The Tuesday View: 26th July 2016

My view today is actually from Monday – luckily I had already taken some photos yesterday, late afternoon, as I knew rain was forecast for today… in actual fact it rained shortly after taking these pictures too. I think Bavaria has shifted somewhere nearer the tropics and our humidity is rising daily!

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Most years the ferns, bottom left, are scorched and shrivelled by now – I usually cut them right back around the summer equinox, but with this year’s weather where we get regular heavy rain they might even last until the autumn!

The Perovskia is glowing like a blue beacon, with the Scabiosa ochroleuca in front now flowering too…

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… and the Perovskia is also humming from the sound of bees…

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I couldn’t resist showing another picture of my beloved Crocosmia, with the yellow Potentilla shrub as a backdrop…

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And here is the view from a slightly different angle, photographed from the top of the steps instead of halfway down. I miss the Centranthus this year, which has almost completely gone over. I will have to think of another filler for high summer in case this happens regularly in future…

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I hope you will join me in focusing on one view each Tuesday, to see how it changes through the seasons.

What is attracting the bees to your garden right now, and is your view still lush and green?

44 thoughts on “The Tuesday View: 26th July 2016

  1. Pingback: Summer Daze | From guestwriters

  2. I wish I could get some of your rain! The heat is keeping me out of the garden too. I have to water but some plants are going crispy and overall dryness is setting in. My oregano seems to love the heat and keeps on flowering and attracting all sorts of pollinators. Amelia

    • I wish I could send you some of our rain Amelia! It has returned to the pattern of steamy sunshine and showers on a daily basis now after a drier week in between. The heat still does a surprising amount of damage though, I have found. Some plants clearly don’t want just water but cooler temperatures. Even my tropical Ricinus has got singed! I have oregano flowering too, and majoram which is similar. The skippers and bees love it!

  3. Pingback: Tuesday View – 26th July 2016 – Creating my own garden of the Hesperides

    • It is a real sun-worshipper Brian, and it does need space to spread too! I am so glad I planted this one in that spot as it is a hub for the bees in summer!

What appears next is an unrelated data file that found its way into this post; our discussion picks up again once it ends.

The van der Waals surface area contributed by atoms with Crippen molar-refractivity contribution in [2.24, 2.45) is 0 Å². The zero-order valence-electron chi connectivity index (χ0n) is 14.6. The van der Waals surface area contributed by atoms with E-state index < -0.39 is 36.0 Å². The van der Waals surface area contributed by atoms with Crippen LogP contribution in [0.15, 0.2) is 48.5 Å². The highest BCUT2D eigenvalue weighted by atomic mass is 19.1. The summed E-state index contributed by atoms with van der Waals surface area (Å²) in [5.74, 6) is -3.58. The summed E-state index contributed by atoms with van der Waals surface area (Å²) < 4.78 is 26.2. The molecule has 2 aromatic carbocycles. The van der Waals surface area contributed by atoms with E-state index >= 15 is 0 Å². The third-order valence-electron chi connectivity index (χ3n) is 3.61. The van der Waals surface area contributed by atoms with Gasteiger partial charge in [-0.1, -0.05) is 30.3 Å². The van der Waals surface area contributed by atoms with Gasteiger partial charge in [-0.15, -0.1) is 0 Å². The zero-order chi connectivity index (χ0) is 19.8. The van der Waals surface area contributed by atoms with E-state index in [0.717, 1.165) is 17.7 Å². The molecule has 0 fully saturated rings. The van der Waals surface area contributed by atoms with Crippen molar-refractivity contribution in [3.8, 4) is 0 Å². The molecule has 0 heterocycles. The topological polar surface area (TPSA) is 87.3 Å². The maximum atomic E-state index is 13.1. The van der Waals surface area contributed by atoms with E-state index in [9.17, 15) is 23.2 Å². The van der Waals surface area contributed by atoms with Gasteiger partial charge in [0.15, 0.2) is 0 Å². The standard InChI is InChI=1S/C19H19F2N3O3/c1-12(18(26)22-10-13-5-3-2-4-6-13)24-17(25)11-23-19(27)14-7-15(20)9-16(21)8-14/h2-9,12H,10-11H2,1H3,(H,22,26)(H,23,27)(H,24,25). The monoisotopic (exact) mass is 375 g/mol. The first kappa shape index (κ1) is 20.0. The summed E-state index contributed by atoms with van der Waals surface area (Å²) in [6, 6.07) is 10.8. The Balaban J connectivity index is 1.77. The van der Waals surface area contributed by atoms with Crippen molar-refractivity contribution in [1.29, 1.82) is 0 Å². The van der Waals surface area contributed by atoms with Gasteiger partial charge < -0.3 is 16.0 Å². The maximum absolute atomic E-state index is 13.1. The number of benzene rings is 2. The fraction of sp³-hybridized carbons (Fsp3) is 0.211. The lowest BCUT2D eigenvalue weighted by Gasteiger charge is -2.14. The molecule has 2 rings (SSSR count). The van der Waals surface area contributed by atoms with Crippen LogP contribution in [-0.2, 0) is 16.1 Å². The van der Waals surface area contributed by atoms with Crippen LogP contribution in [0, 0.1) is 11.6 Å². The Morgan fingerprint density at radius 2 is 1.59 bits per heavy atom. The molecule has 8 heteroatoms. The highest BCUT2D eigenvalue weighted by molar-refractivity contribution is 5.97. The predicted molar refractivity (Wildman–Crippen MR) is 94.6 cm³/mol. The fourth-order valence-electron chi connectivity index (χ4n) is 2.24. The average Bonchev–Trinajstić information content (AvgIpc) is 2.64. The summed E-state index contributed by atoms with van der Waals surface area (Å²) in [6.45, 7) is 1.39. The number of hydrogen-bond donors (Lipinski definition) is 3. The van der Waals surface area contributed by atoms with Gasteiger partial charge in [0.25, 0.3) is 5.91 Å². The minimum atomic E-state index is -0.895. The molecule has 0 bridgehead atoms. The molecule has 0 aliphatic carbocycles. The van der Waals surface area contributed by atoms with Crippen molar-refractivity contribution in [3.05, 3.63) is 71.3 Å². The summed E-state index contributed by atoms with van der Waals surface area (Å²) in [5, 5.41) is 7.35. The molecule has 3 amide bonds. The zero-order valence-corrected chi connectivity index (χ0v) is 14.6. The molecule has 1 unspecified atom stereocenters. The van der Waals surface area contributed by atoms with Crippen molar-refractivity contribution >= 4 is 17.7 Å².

• Hi Susie. I think my Centranthus just hated all the wet weather and has gone mouldy. I have cut back a lot of it and will take out old plants in autumn to rejuvenate it, but I shall have to find another plant for the insects if we have another wet year.

  4. Lush and green, you say?
    The so-called lawns are more like coconut matting, after I insisted on letting the grass grow ‘as high as an “elephant’s eye”. And lovely that was too, but now we have to pay the price for my wild garden project .
    BTW, can one use Perovskia in cooking? It certainly smells right.

    • I don’t think Perovskia is edible as it is not actually sage family despite its common name. We also left some of our grass grow and it is brown too, but it is still amazing how many insects (and birds!) use it for food and cover!

    • Hi Amy. I am so happy with my Crocosmia! I tried leaving a comment on your post but it just wouldn’t work this week, so I shall comment here for now and try again later!
      ‘It is amazing what WILL grow in such dry conditions, and your little willow is a sign of hope! The Pennisetum is so lovely, and it will be nice to see your Muhlenbergia flower too – mine has barely grown since planting and will certainly not flower this year. A rosemary hedge sounds wonderful. Do you use the herb in cooking? The lagerstroemia is a real eyecatcher too. I hope you get some really good rainfall soon Amy. Thanks for sharing your view again.’ ๐Ÿ™‚

      • So sorry you couldn’t get through on my blog! Your comment clearly never arrived at all; I checked my spam and found only an ad from someone’s housekeeping services ๐Ÿ˜› Please keep trying at times though!